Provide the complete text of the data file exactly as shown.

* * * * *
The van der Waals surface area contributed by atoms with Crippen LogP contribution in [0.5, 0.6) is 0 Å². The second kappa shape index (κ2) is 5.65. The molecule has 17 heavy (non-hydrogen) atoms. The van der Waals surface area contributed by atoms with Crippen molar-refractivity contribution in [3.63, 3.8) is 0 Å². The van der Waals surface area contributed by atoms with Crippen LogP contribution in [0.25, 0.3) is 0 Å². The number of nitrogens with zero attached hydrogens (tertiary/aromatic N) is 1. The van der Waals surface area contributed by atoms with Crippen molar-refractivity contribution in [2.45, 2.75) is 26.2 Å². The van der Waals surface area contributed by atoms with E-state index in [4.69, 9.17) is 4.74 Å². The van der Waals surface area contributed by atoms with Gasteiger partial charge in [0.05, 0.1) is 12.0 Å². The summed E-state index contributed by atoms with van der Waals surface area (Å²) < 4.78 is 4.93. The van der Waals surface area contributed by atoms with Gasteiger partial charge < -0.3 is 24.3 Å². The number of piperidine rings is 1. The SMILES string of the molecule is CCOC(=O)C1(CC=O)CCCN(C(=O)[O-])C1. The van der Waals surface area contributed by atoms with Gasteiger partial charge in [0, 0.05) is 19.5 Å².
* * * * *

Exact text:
The van der Waals surface area contributed by atoms with Crippen LogP contribution in [0.5, 0.6) is 0 Å². The second kappa shape index (κ2) is 5.65. The molecule has 17 heavy (non-hydrogen) atoms. The van der Waals surface area contributed by atoms with Crippen molar-refractivity contribution in [3.63, 3.8) is 0 Å². The van der Waals surface area contributed by atoms with Crippen LogP contribution in [0.25, 0.3) is 0 Å². The number of nitrogens with zero attached hydrogens (tertiary/aromatic N) is 1. The van der Waals surface area contributed by atoms with Crippen molar-refractivity contribution in [2.45, 2.75) is 26.2 Å². The van der Waals surface area contributed by atoms with E-state index in [4.69, 9.17) is 4.74 Å². The van der Waals surface area contributed by atoms with Gasteiger partial charge in [0.05, 0.1) is 12.0 Å². The summed E-state index contributed by atoms with van der Waals surface area (Å²) < 4.78 is 4.93. The van der Waals surface area contributed by atoms with Gasteiger partial charge < -0.3 is 24.3 Å². The number of piperidine rings is 1. The SMILES string of the molecule is CCOC(=O)C1(CC=O)CCCN(C(=O)[O-])C1. The van der Waals surface area contributed by atoms with Gasteiger partial charge in [0, 0.05) is 19.5 Å².